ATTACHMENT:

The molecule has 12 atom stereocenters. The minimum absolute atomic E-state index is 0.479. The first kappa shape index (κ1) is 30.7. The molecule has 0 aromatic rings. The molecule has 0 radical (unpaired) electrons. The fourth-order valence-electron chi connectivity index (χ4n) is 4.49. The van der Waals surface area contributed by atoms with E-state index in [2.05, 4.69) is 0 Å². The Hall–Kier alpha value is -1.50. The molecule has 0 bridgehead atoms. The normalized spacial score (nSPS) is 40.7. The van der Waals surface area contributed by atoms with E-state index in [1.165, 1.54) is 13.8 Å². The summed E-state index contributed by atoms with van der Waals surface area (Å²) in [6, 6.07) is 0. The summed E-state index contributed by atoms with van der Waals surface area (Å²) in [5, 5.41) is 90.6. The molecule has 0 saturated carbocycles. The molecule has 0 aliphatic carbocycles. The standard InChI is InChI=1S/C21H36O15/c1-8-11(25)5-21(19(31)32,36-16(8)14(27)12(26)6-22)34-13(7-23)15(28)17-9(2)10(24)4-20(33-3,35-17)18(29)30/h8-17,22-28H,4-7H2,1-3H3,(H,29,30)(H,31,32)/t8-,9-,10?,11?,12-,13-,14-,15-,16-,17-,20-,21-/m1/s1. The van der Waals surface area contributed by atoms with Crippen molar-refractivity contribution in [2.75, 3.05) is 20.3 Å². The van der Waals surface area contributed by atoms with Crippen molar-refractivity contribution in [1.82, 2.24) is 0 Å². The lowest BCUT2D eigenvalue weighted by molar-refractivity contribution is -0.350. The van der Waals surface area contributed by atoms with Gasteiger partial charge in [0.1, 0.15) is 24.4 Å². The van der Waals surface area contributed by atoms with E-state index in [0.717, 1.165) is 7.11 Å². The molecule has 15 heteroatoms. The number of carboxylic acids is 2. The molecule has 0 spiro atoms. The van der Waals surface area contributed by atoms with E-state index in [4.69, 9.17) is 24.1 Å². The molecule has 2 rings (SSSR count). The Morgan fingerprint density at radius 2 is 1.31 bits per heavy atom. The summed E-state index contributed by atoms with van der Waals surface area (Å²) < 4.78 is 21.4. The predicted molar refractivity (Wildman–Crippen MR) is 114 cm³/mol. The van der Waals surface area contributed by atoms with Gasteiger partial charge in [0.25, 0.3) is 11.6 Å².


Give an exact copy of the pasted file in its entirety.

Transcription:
The molecule has 12 atom stereocenters. The minimum absolute atomic E-state index is 0.479. The first kappa shape index (κ1) is 30.7. The molecule has 0 aromatic rings. The molecule has 0 radical (unpaired) electrons. The fourth-order valence-electron chi connectivity index (χ4n) is 4.49. The van der Waals surface area contributed by atoms with E-state index in [2.05, 4.69) is 0 Å². The Hall–Kier alpha value is -1.50. The molecule has 0 bridgehead atoms. The normalized spacial score (nSPS) is 40.7. The van der Waals surface area contributed by atoms with E-state index in [1.165, 1.54) is 13.8 Å². The summed E-state index contributed by atoms with van der Waals surface area (Å²) in [6, 6.07) is 0. The summed E-state index contributed by atoms with van der Waals surface area (Å²) in [5, 5.41) is 90.6. The molecule has 0 saturated carbocycles. The molecule has 0 aliphatic carbocycles. The standard InChI is InChI=1S/C21H36O15/c1-8-11(25)5-21(19(31)32,36-16(8)14(27)12(26)6-22)34-13(7-23)15(28)17-9(2)10(24)4-20(33-3,35-17)18(29)30/h8-17,22-28H,4-7H2,1-3H3,(H,29,30)(H,31,32)/t8-,9-,10?,11?,12-,13-,14-,15-,16-,17-,20-,21-/m1/s1. The van der Waals surface area contributed by atoms with Crippen molar-refractivity contribution in [2.75, 3.05) is 20.3 Å². The van der Waals surface area contributed by atoms with Crippen molar-refractivity contribution in [1.82, 2.24) is 0 Å². The lowest BCUT2D eigenvalue weighted by molar-refractivity contribution is -0.350. The van der Waals surface area contributed by atoms with Gasteiger partial charge in [0.1, 0.15) is 24.4 Å². The van der Waals surface area contributed by atoms with E-state index in [0.717, 1.165) is 7.11 Å². The molecule has 15 heteroatoms. The number of carboxylic acids is 2. The molecule has 0 spiro atoms. The van der Waals surface area contributed by atoms with E-state index in [4.69, 9.17) is 24.1 Å². The molecule has 2 rings (SSSR count). The Morgan fingerprint density at radius 2 is 1.31 bits per heavy atom. The summed E-state index contributed by atoms with van der Waals surface area (Å²) < 4.78 is 21.4. The predicted molar refractivity (Wildman–Crippen MR) is 114 cm³/mol. The van der Waals surface area contributed by atoms with Gasteiger partial charge in [0.25, 0.3) is 11.6 Å².